One crate, at 3.9 metres high, gave us some head scratching moments as Waddesdon Manor  is situated between two 15ft bridges – making transporting anything a major operation.  At 3.2 metres wide on a low trailer we had just 40mm to spare.  Once on site I had sculptures coming in from all over Europe and the UK, six working days to complete the installation.  Our large crane with fly jib covered most of this work with its 25 metre reach, (the heaviest sculpture was 5 tonnes) – meaning that much of the lifting itself was relatively easy.

One of the heaviest sculptures came from France and took 15 tonnes of heavy matting to protect the grass, 3 lifting devices (2 HIABs and one tele-handler), and two very keen French men to erect the piece.  With the help of RDM Transport Limited and our experienced staff, all the pieces were installed safely, and on time.  So that was the job done, for the Summer anyway....  November saw the de-installation of the exhibition and the work began all over again.....

Pegasus and the Paratrooper

Crane assisted haulage for heavy sculptureMark Jackson and Charlie Langton are masters of their craft. This job involved the placement of two outstanding pieces of sculpture, serving as a Memorial to the Parachute Regiment and Airborne Forces.

This was a difficult move to say the least;  the height of the Pegasus sculpture was the first issue – however, with our expertise we decided that rotating the Pegasus through 30 degrees and having a bespoke transportation frame made solved that. Over hanging branches and low trees were another problem – but thanks to Ginger Farrar (an old friend of Mark’s) we managed to clear a 10 mile section of the route through mid Wales to see our way clear to our destination.

So much thought and preparation had gone into the project before we had even started – what could possibly go wrong! Added to the pressure was the timescale – a huge event had been arranged for the unveiling of these pieces due to be attended by HRH Prince Charles – these pieces had to go in on time.

June and July saw some of the worst rainfall in the UK for decades.  The National Arboretum near Litchfield was in the thick of it.  It was under 18 inches of water – with torrents running through the park on the day we arrived. The night before the installation was due to take place, the whole thing looked hopeless.  The sculptor, Mark ‘Jacko’ Jackson sat on a post overlooking the park, which by now resembled a lake – the job, for him, was cancelled.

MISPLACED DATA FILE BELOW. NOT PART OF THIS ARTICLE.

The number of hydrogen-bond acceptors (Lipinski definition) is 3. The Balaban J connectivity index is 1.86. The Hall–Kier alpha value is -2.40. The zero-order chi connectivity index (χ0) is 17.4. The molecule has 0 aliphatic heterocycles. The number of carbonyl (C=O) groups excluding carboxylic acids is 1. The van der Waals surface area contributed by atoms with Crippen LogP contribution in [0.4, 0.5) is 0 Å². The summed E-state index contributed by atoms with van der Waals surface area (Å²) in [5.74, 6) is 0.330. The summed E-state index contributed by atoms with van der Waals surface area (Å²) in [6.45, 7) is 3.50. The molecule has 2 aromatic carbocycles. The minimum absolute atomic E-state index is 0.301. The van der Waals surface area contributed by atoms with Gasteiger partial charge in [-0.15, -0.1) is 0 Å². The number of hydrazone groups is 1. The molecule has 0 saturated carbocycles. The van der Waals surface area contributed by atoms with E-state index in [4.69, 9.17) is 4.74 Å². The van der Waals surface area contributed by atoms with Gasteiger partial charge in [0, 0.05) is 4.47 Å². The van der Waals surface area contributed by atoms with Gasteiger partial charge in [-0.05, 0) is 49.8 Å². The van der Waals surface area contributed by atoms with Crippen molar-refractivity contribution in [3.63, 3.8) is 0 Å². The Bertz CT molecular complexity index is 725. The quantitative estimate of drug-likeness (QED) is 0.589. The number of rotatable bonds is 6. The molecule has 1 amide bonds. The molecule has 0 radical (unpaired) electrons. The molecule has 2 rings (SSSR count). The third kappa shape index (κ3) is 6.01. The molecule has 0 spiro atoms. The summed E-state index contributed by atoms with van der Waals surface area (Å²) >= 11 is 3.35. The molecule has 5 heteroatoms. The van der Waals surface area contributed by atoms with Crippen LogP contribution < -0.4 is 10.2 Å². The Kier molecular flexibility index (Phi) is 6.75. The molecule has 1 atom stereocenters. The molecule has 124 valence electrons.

Crane assisted haulage for heavy sculptureAt J A Mackenzie we don’t give up so easily.  I sat with my driver, Rob Langley,  that night and formulated a plan – we were as confident as you could be that we could get those pieces where they were supposed to go. The next day we met the team bright and early in the car park – the only place that wasn’t under two feet of water – and told them our plan.

We transferred the sculptures onto a smaller truck and proceeded with care through the narrow single track roads under water, a man at each corner to guide the truck through – one wrong move at this stage could mean the soft verges giving way – and the truck would be turned over – sculpture and all!

Rob drove the truck with the care and precision he always does – and after holding our breath quite a bit, we arrived at the installation site.
We needed sixteen tonnes of heavy 5m x 1m matting in order to stabilise the crane and keep it in position whilst we unloaded the sculptures. We had given up on keeping dry by now – even the carp swimming between our legs were eager to come and have a look at what was going on....!

With the help of Jacko’s fantastic team of men, Rob and I worked a long and hard day to get the final result; a magnificent tribute to the Airborne Forces to whom we owe so much.

N.B.  No fish were injured during this installation.

For more photos of the installation at Litchfield – please go to the Photo Gallery.

Crane assisted haulage for heavy sculpture